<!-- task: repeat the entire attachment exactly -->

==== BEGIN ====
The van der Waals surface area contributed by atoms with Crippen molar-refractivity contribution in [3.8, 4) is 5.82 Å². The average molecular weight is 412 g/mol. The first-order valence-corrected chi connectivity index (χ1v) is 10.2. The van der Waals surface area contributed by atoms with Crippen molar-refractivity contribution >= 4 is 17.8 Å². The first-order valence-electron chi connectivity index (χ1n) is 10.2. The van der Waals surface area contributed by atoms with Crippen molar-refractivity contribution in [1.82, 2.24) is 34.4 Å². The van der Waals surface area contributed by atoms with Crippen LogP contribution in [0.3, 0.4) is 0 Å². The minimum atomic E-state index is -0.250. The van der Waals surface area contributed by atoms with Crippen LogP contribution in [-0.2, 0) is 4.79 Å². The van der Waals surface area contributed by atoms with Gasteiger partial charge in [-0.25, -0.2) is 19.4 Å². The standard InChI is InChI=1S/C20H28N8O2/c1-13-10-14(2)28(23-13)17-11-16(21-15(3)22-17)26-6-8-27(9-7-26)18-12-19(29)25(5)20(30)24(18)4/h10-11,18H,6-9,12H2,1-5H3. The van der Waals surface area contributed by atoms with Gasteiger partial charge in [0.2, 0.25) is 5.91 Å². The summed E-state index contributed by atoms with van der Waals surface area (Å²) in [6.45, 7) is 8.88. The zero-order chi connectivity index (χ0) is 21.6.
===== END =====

The van der Waals surface area contributed by atoms with Crippen molar-refractivity contribution in [3.8, 4) is 5.82 Å². The average molecular weight is 412 g/mol. The first-order valence-corrected chi connectivity index (χ1v) is 10.2. The van der Waals surface area contributed by atoms with Crippen molar-refractivity contribution >= 4 is 17.8 Å². The first-order valence-electron chi connectivity index (χ1n) is 10.2. The van der Waals surface area contributed by atoms with Crippen molar-refractivity contribution in [1.82, 2.24) is 34.4 Å². The van der Waals surface area contributed by atoms with Crippen LogP contribution in [0.3, 0.4) is 0 Å². The minimum atomic E-state index is -0.250. The van der Waals surface area contributed by atoms with Crippen LogP contribution in [-0.2, 0) is 4.79 Å². The van der Waals surface area contributed by atoms with Gasteiger partial charge in [-0.25, -0.2) is 19.4 Å². The standard InChI is InChI=1S/C20H28N8O2/c1-13-10-14(2)28(23-13)17-11-16(21-15(3)22-17)26-6-8-27(9-7-26)18-12-19(29)25(5)20(30)24(18)4/h10-11,18H,6-9,12H2,1-5H3. The van der Waals surface area contributed by atoms with Gasteiger partial charge in [0.2, 0.25) is 5.91 Å². The summed E-state index contributed by atoms with van der Waals surface area (Å²) in [6.45, 7) is 8.88. The zero-order chi connectivity index (χ0) is 21.6.